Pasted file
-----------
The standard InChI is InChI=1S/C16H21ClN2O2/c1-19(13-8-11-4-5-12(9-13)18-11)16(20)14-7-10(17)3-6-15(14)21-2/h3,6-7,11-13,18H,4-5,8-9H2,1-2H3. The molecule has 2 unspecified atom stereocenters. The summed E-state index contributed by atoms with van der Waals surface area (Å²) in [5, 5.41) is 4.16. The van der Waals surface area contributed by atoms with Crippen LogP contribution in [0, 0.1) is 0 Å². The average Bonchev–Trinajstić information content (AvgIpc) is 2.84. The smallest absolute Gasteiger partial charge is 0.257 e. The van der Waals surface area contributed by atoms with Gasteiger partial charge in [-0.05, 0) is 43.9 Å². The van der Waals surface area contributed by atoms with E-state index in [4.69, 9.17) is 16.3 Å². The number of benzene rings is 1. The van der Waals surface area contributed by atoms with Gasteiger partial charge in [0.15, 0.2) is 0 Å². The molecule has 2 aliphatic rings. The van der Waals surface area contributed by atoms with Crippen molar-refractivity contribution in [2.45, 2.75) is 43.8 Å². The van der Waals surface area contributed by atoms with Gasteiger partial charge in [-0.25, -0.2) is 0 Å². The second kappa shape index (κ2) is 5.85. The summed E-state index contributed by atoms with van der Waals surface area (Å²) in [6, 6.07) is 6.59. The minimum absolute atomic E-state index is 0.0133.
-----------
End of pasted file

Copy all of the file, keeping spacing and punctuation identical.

The standard InChI is InChI=1S/C16H21ClN2O2/c1-19(13-8-11-4-5-12(9-13)18-11)16(20)14-7-10(17)3-6-15(14)21-2/h3,6-7,11-13,18H,4-5,8-9H2,1-2H3. The molecule has 2 unspecified atom stereocenters. The summed E-state index contributed by atoms with van der Waals surface area (Å²) in [5, 5.41) is 4.16. The van der Waals surface area contributed by atoms with Crippen LogP contribution in [0, 0.1) is 0 Å². The average Bonchev–Trinajstić information content (AvgIpc) is 2.84. The smallest absolute Gasteiger partial charge is 0.257 e. The van der Waals surface area contributed by atoms with Gasteiger partial charge in [-0.05, 0) is 43.9 Å². The van der Waals surface area contributed by atoms with E-state index in [4.69, 9.17) is 16.3 Å². The number of benzene rings is 1. The van der Waals surface area contributed by atoms with Gasteiger partial charge in [0.15, 0.2) is 0 Å². The molecule has 2 aliphatic rings. The van der Waals surface area contributed by atoms with Crippen molar-refractivity contribution in [2.45, 2.75) is 43.8 Å². The van der Waals surface area contributed by atoms with Gasteiger partial charge in [-0.25, -0.2) is 0 Å². The second kappa shape index (κ2) is 5.85. The summed E-state index contributed by atoms with van der Waals surface area (Å²) in [6, 6.07) is 6.59. The minimum absolute atomic E-state index is 0.0133.